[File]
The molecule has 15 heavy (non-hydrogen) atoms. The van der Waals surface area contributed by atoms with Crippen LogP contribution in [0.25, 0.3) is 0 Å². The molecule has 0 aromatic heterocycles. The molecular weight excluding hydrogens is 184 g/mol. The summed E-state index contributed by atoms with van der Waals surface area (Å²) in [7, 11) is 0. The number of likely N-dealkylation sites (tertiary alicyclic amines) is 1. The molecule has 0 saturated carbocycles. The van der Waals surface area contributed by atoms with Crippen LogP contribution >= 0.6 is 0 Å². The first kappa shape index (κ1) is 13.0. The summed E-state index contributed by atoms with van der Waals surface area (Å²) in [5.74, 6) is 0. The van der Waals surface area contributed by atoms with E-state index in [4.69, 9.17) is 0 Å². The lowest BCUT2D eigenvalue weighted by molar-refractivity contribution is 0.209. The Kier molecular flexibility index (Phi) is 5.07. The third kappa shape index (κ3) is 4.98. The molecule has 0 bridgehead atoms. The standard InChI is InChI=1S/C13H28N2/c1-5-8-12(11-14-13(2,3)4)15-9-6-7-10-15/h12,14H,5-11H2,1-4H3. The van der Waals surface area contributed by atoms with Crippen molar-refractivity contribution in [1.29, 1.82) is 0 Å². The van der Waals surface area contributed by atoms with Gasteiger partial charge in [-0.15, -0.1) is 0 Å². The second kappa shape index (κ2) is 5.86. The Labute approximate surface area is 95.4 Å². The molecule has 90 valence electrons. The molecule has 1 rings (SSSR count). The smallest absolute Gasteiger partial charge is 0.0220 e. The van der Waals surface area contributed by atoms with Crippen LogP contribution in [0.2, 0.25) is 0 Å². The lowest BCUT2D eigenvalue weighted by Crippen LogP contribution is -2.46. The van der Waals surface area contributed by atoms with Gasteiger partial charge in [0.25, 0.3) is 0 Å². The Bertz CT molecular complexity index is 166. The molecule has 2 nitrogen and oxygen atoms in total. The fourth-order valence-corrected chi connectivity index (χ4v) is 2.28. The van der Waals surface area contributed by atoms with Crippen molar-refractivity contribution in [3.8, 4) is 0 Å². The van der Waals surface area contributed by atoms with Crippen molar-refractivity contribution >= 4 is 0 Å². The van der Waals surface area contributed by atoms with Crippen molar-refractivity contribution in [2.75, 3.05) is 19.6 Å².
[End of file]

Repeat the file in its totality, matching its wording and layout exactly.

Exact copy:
The molecule has 15 heavy (non-hydrogen) atoms. The van der Waals surface area contributed by atoms with Crippen LogP contribution in [0.25, 0.3) is 0 Å². The molecule has 0 aromatic heterocycles. The molecular weight excluding hydrogens is 184 g/mol. The summed E-state index contributed by atoms with van der Waals surface area (Å²) in [7, 11) is 0. The number of likely N-dealkylation sites (tertiary alicyclic amines) is 1. The molecule has 0 saturated carbocycles. The van der Waals surface area contributed by atoms with Crippen LogP contribution >= 0.6 is 0 Å². The first kappa shape index (κ1) is 13.0. The summed E-state index contributed by atoms with van der Waals surface area (Å²) in [5.74, 6) is 0. The van der Waals surface area contributed by atoms with E-state index in [4.69, 9.17) is 0 Å². The lowest BCUT2D eigenvalue weighted by molar-refractivity contribution is 0.209. The Kier molecular flexibility index (Phi) is 5.07. The third kappa shape index (κ3) is 4.98. The molecule has 0 bridgehead atoms. The standard InChI is InChI=1S/C13H28N2/c1-5-8-12(11-14-13(2,3)4)15-9-6-7-10-15/h12,14H,5-11H2,1-4H3. The van der Waals surface area contributed by atoms with Crippen molar-refractivity contribution in [1.29, 1.82) is 0 Å². The van der Waals surface area contributed by atoms with Gasteiger partial charge in [-0.15, -0.1) is 0 Å². The second kappa shape index (κ2) is 5.86. The Labute approximate surface area is 95.4 Å². The molecule has 90 valence electrons. The molecule has 1 rings (SSSR count). The smallest absolute Gasteiger partial charge is 0.0220 e. The van der Waals surface area contributed by atoms with Crippen LogP contribution in [0.2, 0.25) is 0 Å². The lowest BCUT2D eigenvalue weighted by Crippen LogP contribution is -2.46. The van der Waals surface area contributed by atoms with Gasteiger partial charge in [0.25, 0.3) is 0 Å². The Bertz CT molecular complexity index is 166. The molecule has 2 nitrogen and oxygen atoms in total. The fourth-order valence-corrected chi connectivity index (χ4v) is 2.28. The van der Waals surface area contributed by atoms with Crippen molar-refractivity contribution in [3.8, 4) is 0 Å². The van der Waals surface area contributed by atoms with Crippen molar-refractivity contribution >= 4 is 0 Å². The van der Waals surface area contributed by atoms with Crippen molar-refractivity contribution in [2.75, 3.05) is 19.6 Å².